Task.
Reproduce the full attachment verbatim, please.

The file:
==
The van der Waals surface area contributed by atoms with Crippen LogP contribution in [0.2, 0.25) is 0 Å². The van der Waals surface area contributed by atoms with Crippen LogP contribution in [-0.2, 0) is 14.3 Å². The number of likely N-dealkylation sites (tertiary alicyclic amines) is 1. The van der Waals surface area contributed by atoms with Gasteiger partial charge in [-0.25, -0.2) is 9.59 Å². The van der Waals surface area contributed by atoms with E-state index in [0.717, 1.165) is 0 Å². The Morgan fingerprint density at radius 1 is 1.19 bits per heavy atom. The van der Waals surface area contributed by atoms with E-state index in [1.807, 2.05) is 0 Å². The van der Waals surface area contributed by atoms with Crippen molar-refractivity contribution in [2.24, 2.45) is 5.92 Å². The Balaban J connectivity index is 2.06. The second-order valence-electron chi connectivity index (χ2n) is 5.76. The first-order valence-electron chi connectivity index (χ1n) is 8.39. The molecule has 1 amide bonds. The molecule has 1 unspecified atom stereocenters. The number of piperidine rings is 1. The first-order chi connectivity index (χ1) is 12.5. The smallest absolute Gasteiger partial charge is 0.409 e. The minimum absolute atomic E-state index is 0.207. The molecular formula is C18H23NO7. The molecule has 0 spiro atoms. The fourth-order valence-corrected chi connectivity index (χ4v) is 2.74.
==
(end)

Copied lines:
The van der Waals surface area contributed by atoms with Crippen LogP contribution in [0.2, 0.25) is 0 Å². The van der Waals surface area contributed by atoms with Crippen LogP contribution in [-0.2, 0) is 14.3 Å². The number of likely N-dealkylation sites (tertiary alicyclic amines) is 1. The van der Waals surface area contributed by atoms with Gasteiger partial charge in [-0.25, -0.2) is 9.59 Å². The van der Waals surface area contributed by atoms with E-state index in [0.717, 1.165) is 0 Å². The Morgan fingerprint density at radius 1 is 1.19 bits per heavy atom. The van der Waals surface area contributed by atoms with E-state index in [1.807, 2.05) is 0 Å². The van der Waals surface area contributed by atoms with Crippen molar-refractivity contribution in [2.24, 2.45) is 5.92 Å². The Balaban J connectivity index is 2.06. The second-order valence-electron chi connectivity index (χ2n) is 5.76. The first-order valence-electron chi connectivity index (χ1n) is 8.39. The molecule has 1 amide bonds. The molecule has 1 unspecified atom stereocenters. The number of piperidine rings is 1. The first-order chi connectivity index (χ1) is 12.5. The smallest absolute Gasteiger partial charge is 0.409 e. The minimum absolute atomic E-state index is 0.207. The molecular formula is C18H23NO7. The molecule has 0 spiro atoms. The fourth-order valence-corrected chi connectivity index (χ4v) is 2.74.